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Sudanese Jet Is Hijacked To London 199 Aboard Were Bound For Jordan

Tue., Aug. 27, 1996, midnight

A hijacked Sudanese jetliner carrying 186 passengers and 13 crew landed at London’s Stansted airport early today after a man claiming to have a grenade and dynamite demanded to go to Britain.

The unidentified man hijacked Sudan Airways Flight 150 on Monday night about 25 minutes after it left the Sudanese capital of Khartoum heading for Amman, Jordan.

The Airbus 310 jetliner landed at Larnaca International Airport in Cyprus to refuel before being forced on to London. Cyprus aviation officials quoted the man as saying he wanted political asylum in Britain.

However, if was not immediately clear if there was more than one hijacker aboard the plane as it landed at 4:30 a.m. today at Stansted, London’s third airport, 30 miles northeast of the British capital.

“One hijacker spoke to us,” said Glafcos Xenos, a police spokesman in the airport control tower at Larnaca. “He said, ‘I have a grenade and TNT (dynamite). I only want the plane refueled and to go to London.”’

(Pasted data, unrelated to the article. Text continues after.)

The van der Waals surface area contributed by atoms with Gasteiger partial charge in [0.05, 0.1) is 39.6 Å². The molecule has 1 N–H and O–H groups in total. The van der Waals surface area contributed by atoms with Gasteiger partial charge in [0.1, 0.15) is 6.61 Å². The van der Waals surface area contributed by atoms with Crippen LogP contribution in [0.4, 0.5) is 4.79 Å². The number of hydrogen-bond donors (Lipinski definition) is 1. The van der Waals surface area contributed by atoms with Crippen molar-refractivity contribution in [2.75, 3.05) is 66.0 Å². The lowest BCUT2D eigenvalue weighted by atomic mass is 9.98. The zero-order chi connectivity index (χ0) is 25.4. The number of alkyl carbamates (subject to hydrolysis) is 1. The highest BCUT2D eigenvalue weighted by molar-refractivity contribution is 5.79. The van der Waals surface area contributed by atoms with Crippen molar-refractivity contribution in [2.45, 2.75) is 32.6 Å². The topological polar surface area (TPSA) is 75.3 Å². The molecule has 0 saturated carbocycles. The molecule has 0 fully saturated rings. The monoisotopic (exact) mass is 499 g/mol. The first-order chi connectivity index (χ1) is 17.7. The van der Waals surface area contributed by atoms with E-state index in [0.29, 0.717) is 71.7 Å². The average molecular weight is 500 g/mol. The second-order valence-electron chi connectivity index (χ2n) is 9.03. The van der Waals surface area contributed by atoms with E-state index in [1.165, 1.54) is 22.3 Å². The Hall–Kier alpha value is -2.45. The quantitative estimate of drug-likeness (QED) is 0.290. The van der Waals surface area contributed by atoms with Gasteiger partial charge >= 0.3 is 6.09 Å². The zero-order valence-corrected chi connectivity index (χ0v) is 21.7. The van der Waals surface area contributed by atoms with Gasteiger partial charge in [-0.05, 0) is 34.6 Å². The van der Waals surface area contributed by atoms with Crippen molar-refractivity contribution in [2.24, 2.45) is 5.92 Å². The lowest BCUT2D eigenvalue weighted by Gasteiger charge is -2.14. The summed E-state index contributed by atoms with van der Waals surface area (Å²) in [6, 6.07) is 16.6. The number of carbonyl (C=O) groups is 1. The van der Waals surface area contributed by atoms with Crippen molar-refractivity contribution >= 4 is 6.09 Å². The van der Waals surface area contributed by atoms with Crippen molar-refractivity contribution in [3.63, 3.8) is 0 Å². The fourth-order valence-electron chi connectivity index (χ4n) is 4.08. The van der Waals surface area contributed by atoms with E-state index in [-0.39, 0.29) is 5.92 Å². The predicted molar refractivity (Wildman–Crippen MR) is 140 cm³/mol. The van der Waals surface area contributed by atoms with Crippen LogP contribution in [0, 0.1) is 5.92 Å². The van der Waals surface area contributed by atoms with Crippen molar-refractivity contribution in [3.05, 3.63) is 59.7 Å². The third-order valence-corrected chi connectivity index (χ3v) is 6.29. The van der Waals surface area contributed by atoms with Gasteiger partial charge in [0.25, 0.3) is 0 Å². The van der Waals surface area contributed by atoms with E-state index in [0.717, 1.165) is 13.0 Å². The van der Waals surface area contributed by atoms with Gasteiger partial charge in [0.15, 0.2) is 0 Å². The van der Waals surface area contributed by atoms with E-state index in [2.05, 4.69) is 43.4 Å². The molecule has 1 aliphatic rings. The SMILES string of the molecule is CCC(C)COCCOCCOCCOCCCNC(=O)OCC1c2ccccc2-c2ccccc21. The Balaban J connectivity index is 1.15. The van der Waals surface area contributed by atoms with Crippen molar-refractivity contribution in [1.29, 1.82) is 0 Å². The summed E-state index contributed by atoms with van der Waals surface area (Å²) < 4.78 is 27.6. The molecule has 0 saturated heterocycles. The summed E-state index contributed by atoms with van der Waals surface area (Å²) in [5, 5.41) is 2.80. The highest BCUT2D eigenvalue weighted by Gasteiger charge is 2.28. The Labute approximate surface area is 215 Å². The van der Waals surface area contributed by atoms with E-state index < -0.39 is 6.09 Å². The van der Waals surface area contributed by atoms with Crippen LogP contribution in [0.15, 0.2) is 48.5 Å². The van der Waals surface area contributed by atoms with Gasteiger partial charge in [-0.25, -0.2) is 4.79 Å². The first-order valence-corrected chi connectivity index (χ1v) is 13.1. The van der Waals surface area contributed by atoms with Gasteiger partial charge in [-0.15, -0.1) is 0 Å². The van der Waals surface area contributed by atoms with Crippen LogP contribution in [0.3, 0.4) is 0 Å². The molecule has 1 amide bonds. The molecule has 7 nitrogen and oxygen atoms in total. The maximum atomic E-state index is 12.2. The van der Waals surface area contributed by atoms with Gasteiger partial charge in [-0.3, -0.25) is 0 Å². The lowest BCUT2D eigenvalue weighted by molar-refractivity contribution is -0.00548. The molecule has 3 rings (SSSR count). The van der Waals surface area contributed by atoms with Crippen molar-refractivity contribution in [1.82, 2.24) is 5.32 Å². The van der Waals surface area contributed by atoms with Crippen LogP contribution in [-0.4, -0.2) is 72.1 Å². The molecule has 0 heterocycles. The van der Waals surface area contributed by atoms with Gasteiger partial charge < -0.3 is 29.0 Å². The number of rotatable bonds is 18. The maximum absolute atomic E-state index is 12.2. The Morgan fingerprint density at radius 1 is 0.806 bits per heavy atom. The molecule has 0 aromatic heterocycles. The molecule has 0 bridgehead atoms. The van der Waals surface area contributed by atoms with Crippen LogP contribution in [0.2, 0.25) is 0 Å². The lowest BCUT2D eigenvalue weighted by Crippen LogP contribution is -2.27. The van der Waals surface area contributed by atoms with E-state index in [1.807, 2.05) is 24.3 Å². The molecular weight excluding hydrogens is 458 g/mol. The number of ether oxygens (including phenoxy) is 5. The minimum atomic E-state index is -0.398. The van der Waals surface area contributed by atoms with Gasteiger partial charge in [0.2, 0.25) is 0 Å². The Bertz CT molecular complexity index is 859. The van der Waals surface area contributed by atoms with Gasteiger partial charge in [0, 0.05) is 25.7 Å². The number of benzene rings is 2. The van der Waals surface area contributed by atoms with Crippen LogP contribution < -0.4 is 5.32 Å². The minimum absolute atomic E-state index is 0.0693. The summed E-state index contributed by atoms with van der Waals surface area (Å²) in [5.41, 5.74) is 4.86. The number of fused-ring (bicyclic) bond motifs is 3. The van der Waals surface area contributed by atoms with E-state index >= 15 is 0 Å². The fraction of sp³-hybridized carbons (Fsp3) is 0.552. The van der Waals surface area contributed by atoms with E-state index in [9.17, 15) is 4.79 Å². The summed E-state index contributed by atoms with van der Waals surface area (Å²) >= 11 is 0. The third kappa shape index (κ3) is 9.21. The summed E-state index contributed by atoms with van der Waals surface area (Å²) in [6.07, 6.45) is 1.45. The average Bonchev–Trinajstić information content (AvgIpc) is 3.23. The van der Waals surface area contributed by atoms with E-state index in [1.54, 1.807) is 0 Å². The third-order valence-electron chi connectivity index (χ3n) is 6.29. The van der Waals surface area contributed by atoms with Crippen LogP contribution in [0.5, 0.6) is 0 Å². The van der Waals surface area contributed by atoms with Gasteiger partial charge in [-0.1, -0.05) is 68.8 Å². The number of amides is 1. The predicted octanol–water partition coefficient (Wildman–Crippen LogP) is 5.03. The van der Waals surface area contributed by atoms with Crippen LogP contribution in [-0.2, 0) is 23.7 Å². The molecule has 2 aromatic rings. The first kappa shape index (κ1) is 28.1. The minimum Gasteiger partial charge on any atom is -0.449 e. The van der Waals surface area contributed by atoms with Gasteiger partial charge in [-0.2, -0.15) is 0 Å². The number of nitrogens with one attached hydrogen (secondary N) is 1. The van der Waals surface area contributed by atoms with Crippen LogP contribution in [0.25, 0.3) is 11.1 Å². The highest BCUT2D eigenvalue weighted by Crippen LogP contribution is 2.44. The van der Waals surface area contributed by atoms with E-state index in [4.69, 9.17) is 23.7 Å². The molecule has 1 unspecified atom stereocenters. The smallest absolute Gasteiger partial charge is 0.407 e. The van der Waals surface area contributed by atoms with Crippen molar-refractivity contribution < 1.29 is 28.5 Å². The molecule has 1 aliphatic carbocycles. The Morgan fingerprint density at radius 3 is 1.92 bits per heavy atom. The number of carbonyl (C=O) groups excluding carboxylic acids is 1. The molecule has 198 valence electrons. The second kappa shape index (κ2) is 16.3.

Xenos said police negotiated with the hijacker for two hours trying to persuade him to free at least some passengers, but he refused.

Michael Herodotou, director of civil aviation in Cyprus, said he was under the impression there was only one hijacker, but Xenos said the plane’s pilot reported multiple hijackers.

Mohammad Qassem, an aviation official in the control tower in Cairo, Egypt, said the pilot contacted the Cairo tower, told officials the plane had been hijacked and requested permission to fly through Egyptian airspace to Rome. Moments later, the pilot said he would go to Larnaca because the plane didn’t have enough fuel.

Egypt’s Middle East news agency MENA, in a dispatch from Khartoum, said Sudanese officials knew about the hijacking of the state-run plane but had no comment.

The Middle East has seen a series of hijackings involving Sudanese nationals in recent years.

Two Sudanese men hijacked a Sudanese airliner to the neighboring country of Eritrea in March, where they surrendered without injury to the 49 passengers and crew.


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